That’s right. I went jiggy this time. When I first considered this part of me was a little grossed out. I remember when I was living in Sweden the jokes everyone made about cans of fermented fish exploding and how nasty the smell was. And yet for some reason when I ran across the Nourishing Traditions recipe for fermented fish I just had to try it.
I’ve long been a big fan of pickled herring and adore seafood of any kind so this wasn’t a huge stretch for me but it was a huge leap of faith. Would you eat fish that had sat out on the counter for 24 hours? Normally I would not but I have developed an amazing sense of trust in Sally Fallon so when she says it’s ok to eat something I’m willing to give it a gander. I’m referring to the book Nourishing Traditions by Sallon Fallon where this recipe hails. It’s not at all fishy or vinegary and has mellowed remarkably over the course of a week. It’s the perfect mid morning snack with some homemade crackers or rye bread too.
I used Loki salmon fillets which have pre-frozen so as not to worry about any parasites since this fish is not heated, it is fermented. That’s right. Fermented. Because the salmon fillets are already boned all you need to do is a quick skinning and you’ve got a fast barbecue, pan seared or fried meal on the table in minutes. They thaw quickly when the package is submerged in cold water and you can throw a 20 minute salmon chowder together. Can you tell I love having these on hand?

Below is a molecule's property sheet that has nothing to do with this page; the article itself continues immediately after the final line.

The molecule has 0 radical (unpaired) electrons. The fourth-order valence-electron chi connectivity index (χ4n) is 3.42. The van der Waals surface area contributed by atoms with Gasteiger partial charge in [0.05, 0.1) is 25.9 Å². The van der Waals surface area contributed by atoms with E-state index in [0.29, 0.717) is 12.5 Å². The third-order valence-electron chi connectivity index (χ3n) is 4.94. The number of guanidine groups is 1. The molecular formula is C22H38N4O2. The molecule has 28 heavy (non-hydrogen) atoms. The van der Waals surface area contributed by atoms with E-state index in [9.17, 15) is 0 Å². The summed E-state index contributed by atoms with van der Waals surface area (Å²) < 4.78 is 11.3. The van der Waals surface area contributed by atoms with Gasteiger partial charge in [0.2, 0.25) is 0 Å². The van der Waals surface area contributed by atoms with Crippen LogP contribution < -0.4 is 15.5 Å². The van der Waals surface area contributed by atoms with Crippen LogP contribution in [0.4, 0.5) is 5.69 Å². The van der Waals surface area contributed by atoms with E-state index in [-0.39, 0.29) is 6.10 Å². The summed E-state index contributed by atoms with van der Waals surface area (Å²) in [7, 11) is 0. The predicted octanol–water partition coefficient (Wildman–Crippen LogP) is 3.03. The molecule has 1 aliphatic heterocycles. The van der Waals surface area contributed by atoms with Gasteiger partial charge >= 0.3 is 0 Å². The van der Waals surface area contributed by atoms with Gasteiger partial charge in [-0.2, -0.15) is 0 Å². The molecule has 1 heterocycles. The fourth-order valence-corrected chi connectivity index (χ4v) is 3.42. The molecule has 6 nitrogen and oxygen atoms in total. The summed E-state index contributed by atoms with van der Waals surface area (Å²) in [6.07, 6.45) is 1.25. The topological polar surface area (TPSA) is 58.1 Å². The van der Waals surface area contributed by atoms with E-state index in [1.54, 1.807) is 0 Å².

Once the garden is planted I plan to take advantage of the first of the season dill and leeks and make some salmon sausages and patties to freeze for quick barbecued spring dinners so if this fermented fish trip doesn’t float your boat stick around and something fishy is sure to move you during the month of April.
Fermented Salmon adapted from Nourishing Traditions
1 pound salmon fillet, skinned and cut into bite sized pieces
1 cup filtered water
1/8 cup uncooked whey
1 tablespoon honey
1 tablespoon sea salt
2 slices of lemon
1 bunch freshly snipped dill
2 bay leaves
8 crushed black peppercorns
2 crushed whole allspice corns
Combine the water through the salt
Pack the fish and herbs into a clean quart sized jar. Pour the liquid mixture over the top of the fish, being sure the fish is completely submerged in liquid. Add more water to cover if necessary. Be sure there is at least an inch of headspace at the top of the jar because fermented foods will bubble. Cover the jar tightly and keep it at room temperature for 24 hours before putting it in the refrigerator. The fish will keep for 2 weeks.
Not only do you get all the health benefits of eating fish with this handy snack but you also get all the probiotics that lacto-fermentation has to offer. This snack is tasty, convenient and good for you. I hope you muster up the nerve to try it!